In the second section, “Men,” the film scores 2 out of 4 points for its inclusion of men of different colors in non-stereotypical roles as protagonists and supplemental characters. Shootouts and chase scenes exemplify this when Lowrey and Burnett wind up in a truck filled with barrels of flammable ether while the villains race after them. Lowrey then pushes the barrels onto the road, shootscausing them to catch on fire, and sends them pummeling into the cars behind them. Furthermore, the part of the film when Burnett impersonates Lowrey and deals with his household business while Lowrey is out in the battle dealing with Julie is, in my opinion, strange but creative. It creates conflict and defies the stereotypes of male characters in film. Unfortunately, because of the intense violence and pervasive strong language, the film loses its credits of avoiding violence scenes and perpetuating an extreme ideal for men, bringing its score in this section down.

In the third section, “Race, Ethnicity and Culture,” the film does not touch on any offensive racial and cultural stereotypes but instead elevates these characters of different colors to an equal level where they can freely perform and prove themselves. The starts casted are mostly African-American actors or actresses, and the extent of the humor and their ability to enjoy themselves helps to prove that Michael Bay favors indiscrimination, which leads me to add a point in this third section.

Combining the fourth, fifth and final bonus sections of inclusion of LGBT people, people with disabilities and specialties of the film director, Bad Boys did not receive any points. There are times that the film actually mentions the stereotype of LGBT people in an ironic, devaluing manner. Therefore, it does not receive a score, even though the film briefly touches on the subjects.

In conclusion, this “Representation Test” contains both pros and cons. The pros include covering various aspects, touching on diverse roles of characters, and bringing all the shades of indiscrimination together. It means that films about anti-racism, human civil rights movements, female suffrages, and/or LGBT and people with disabilities will score higher than the rest. Scoring low indicates that the film represents narrow array of people and experiences. However, at times I do not think that this is necessary. Films usually focus on their main themes and specific genres, which help make them unique and unalloyed. If there were more concentrations in specific genres so that audience could get the best interpretation of the film, the quality of the test would improve.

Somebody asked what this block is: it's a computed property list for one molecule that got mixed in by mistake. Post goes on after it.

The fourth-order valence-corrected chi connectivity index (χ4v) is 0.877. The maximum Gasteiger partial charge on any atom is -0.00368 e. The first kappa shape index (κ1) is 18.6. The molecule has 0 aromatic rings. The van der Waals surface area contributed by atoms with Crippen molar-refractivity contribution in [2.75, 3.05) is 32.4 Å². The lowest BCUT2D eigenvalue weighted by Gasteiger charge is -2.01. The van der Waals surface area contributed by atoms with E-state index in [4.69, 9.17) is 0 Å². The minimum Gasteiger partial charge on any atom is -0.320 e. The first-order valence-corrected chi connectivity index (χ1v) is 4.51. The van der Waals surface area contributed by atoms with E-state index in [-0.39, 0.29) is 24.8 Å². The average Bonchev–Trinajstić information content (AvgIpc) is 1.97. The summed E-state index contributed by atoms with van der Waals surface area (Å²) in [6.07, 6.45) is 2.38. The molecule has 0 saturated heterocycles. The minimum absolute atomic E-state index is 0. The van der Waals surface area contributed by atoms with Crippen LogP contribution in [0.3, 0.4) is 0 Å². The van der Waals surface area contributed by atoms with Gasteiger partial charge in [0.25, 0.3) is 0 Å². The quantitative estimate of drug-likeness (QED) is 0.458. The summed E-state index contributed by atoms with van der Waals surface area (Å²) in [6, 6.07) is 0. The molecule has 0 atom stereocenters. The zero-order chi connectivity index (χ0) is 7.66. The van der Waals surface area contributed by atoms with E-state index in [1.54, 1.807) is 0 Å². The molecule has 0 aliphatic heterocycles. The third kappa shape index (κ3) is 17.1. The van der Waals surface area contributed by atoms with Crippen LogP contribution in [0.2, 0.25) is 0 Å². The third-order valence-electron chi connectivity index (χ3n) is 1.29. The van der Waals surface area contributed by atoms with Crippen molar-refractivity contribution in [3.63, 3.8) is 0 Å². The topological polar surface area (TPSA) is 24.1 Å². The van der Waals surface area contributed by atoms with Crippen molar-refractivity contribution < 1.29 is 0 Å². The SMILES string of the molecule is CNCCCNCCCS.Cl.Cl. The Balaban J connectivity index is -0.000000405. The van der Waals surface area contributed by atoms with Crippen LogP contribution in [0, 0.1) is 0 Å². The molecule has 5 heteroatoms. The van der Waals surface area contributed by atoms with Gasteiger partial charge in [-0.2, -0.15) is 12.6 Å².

The Representation Test: Frozen

            Frozen, written and directed by Jennifer Lee, is a Disney movie about a fictional pair of sisters named Elsa and Anna. In a movie focused on the two sisters, Elsa has the unique ability to control the winter (snow, ice, etc) where Anna is kept in the dark about her sister’s powers. When Elsa loses control of her powers and is forced to flee the castle, Anna is the one who steps up to search out her sister and resolve the conflict.
            Looking at the Representation Test, I was optimistic for this movie. We have two leading female roles that break some of the normal stereotypes. I had a strong feeling that this movie could pass the test with flying colors. But to my surprise, the movie didn’t achieve as high of a score as I thought it would. I mean sure it ended up with an A but I expected a lot more from a movie in which the two main characters are female protagonists.
            First of all, Frozen received two points for the main protagonists being females. These points were the obvious ones and why I decided to pick the movie. We have Anna who is determined to help her sister control her powers in order to save her from self-induced exile. And then we have Elsa who is trying to save her castle from the eternal winter that she created. The next point comes from the fact that neither woman is just an object of the male gaze. Although we do see that Anna is interested in a guy and has another one that is interested in her, the story itself avoids the concept of making the sisters just objects for the men to look at. The final part of the women section of the representation test is that the movie successfully passes the Bechdel Test. These protagonists have many conversations that concern more than just a man, which gives it another point.
            Relating to men, this movie does nothing to glorify the violent behaviors of men in any way. There is an evil man who attempts to get rid of the sisters in order to take over their castle but he is the villain and is not glorified in the slightest. The next point comes from the restraint of idealizing men who have the “perfect body”. The glorification of the perfect body for a male is something that can create a lack of self-confidence in men which Disney does a good job avoiding.
            The remaining points come from the fact that this film was written and directed by a woman named Jennifer Lee. Also, the movie itself does nothing to promote offensive racial, ethnic, and cultural stereotypes.

            Overall the movie did all right on the Representation Test. A score of 8 is much lower than I anticipated however. I do see this test as a little too harsh on movies though. A movie such as Frozen is doing great things promoting feminine strength and the breaking out of the normal princess stereotype. Even the ending where Anna gets saved by a hug from her sister rather than prince charming is another example of how this movie truly breaks the “norm” for female roles. And yet, this movie only gets a B on this test. I think that these kinds of tests are a great idea however to achieve that sought after A is nearly impossible.